This is what the mobber wants; remember, mobbing is like the old blockbusting updated with the newest technologies. They used to use “twitterers” to send noise on the water pipes, they can now do that and more. They can sit outside on a shared Comcast line with a packet sniffer and intercept your port 80 (browser) traffic, see your health information, the bills you pay, read your email about your troubles with family and your job. They’re not just in your living room. Heck, they’re in your pants.

You don’t have to know how to hack to put spyware on a cell phone but once its on your cell phone the criminal who put it there gets full access to all your data, as well as the ability to listen to your calls.

But what is most meaningful for the victim of cyberstalking and mobbing, is that cell phone intruders can open applications and control speakers. I haven’t quite worked out whether using a spoofed cell phone tower is what allows the mobbers to play party line with my cell phone, that is, to harass whenever I’m on the phone and, I think, even to send tones to interfere with my use of automated phone systems, but there are supposedly lots of hacks that allow for the control of speakers.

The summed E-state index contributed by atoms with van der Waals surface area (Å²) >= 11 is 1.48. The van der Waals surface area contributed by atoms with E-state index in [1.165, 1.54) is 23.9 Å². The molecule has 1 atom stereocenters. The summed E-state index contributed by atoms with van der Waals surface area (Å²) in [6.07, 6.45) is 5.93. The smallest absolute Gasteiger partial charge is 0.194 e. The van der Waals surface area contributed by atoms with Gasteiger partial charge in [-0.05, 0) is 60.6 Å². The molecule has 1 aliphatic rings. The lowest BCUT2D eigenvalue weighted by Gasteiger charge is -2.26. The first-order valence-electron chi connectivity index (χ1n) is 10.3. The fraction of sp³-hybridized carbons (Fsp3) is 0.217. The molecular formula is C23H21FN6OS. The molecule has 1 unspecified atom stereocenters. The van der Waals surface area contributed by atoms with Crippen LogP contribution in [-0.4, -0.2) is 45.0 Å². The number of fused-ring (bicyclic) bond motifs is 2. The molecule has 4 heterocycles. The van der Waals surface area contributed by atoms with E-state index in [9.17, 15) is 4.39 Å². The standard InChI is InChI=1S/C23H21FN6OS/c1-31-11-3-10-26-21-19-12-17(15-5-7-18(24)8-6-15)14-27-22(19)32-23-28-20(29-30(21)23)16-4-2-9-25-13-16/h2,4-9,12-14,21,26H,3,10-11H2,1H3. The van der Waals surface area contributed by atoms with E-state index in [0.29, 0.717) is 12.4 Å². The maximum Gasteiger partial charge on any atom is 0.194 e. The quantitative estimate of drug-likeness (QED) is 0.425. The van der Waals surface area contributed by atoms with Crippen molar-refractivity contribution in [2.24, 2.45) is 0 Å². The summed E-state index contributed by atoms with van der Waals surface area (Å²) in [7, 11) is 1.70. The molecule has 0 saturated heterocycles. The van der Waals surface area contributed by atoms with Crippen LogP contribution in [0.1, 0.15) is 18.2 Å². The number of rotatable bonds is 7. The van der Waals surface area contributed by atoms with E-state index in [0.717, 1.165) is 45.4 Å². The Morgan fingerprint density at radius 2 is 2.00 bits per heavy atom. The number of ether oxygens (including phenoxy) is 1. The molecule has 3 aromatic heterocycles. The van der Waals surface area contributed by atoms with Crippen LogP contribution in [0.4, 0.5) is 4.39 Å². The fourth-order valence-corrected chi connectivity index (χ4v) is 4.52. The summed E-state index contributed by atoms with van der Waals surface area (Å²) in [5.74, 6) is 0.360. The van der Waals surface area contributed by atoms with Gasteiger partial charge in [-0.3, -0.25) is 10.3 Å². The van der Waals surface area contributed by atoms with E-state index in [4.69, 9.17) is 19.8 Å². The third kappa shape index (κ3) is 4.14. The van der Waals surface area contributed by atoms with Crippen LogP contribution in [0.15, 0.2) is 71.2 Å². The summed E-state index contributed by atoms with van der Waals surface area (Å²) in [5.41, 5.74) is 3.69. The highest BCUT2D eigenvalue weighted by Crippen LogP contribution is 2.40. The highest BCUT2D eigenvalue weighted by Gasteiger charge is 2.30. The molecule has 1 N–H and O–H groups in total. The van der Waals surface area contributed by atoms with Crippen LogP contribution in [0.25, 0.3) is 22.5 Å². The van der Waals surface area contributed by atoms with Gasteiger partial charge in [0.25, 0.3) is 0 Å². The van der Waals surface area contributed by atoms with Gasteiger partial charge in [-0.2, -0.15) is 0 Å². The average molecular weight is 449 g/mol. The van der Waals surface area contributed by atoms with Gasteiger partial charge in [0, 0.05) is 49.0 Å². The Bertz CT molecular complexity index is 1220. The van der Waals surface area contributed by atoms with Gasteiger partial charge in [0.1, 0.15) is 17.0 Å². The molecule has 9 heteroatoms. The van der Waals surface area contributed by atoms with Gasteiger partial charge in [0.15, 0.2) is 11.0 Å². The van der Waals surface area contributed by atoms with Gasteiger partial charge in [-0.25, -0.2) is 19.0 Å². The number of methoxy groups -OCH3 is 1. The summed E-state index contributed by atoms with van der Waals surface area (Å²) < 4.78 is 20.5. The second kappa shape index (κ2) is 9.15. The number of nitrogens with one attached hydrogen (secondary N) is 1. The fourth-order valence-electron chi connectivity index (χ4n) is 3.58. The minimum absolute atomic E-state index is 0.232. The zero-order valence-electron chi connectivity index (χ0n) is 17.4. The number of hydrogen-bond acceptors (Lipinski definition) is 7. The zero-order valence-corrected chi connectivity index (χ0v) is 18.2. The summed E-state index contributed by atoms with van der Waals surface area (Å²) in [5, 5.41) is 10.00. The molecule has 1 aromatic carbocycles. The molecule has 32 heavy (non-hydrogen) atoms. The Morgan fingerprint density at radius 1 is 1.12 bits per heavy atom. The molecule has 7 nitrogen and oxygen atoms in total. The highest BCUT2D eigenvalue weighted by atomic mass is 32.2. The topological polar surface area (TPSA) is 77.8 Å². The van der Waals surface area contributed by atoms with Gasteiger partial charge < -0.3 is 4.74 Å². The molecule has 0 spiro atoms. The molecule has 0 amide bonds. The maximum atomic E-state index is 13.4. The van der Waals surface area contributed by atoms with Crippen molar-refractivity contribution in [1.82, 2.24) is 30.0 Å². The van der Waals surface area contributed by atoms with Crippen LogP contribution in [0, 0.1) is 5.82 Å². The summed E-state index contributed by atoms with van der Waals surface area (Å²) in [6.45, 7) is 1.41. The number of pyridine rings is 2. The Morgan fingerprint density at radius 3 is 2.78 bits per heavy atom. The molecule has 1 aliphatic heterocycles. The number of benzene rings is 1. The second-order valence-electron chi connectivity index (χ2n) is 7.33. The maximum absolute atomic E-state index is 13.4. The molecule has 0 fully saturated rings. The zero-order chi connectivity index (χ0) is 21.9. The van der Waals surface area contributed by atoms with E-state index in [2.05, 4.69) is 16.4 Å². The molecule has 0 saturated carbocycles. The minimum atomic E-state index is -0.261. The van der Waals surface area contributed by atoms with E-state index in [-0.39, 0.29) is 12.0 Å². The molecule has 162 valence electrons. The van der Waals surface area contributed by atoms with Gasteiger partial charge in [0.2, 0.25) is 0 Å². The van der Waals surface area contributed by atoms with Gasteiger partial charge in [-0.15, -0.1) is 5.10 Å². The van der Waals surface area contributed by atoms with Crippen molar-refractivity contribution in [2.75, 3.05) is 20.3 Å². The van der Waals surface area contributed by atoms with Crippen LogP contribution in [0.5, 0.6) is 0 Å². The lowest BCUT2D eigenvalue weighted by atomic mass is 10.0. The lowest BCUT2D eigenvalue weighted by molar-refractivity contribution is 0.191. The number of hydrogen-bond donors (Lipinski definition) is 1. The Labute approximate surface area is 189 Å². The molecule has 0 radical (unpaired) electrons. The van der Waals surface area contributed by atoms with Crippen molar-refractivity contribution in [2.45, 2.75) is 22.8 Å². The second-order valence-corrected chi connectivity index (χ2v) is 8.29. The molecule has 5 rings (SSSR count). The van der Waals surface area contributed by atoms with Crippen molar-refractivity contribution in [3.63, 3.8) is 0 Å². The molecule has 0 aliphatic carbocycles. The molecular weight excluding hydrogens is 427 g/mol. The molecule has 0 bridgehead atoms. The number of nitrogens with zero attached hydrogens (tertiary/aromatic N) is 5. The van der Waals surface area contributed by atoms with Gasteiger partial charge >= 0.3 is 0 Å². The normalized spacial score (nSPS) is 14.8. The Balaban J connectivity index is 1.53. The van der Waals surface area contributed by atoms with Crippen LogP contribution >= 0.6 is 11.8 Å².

Games with cell phones are nothing new. Think about what much earlier hackers did with phone phreaking. Incidentally, when the mobbing started I did not have a cell phone. So, using the mobbers’ bag of tricks, they phone phreaked me. My cordless phone calls were probably monitored since long before I knew it but suddenly I had a “party line” with one of the mobbing houses. I shut down the cordless base unit when I walked into the bedroom and saw the “Intercom” light lit on one of the stations. When I complained to the Washington State provider I had–Century Link–I had great difficulty working with customer service to even get to someone who know what phone “phreaking” was.

Wireless speakers can also be used as two-way speakers, so far as I understand. And they can be accessed by IP address, which means that a hacker can control the speakers in buildings. Consider the recent impromptu pornography that rolled off of the public address systems in one Target store (http://www.reviewjournal.com/trending/the-feed/pranksters-play-porn-audio-over-target-pa-system).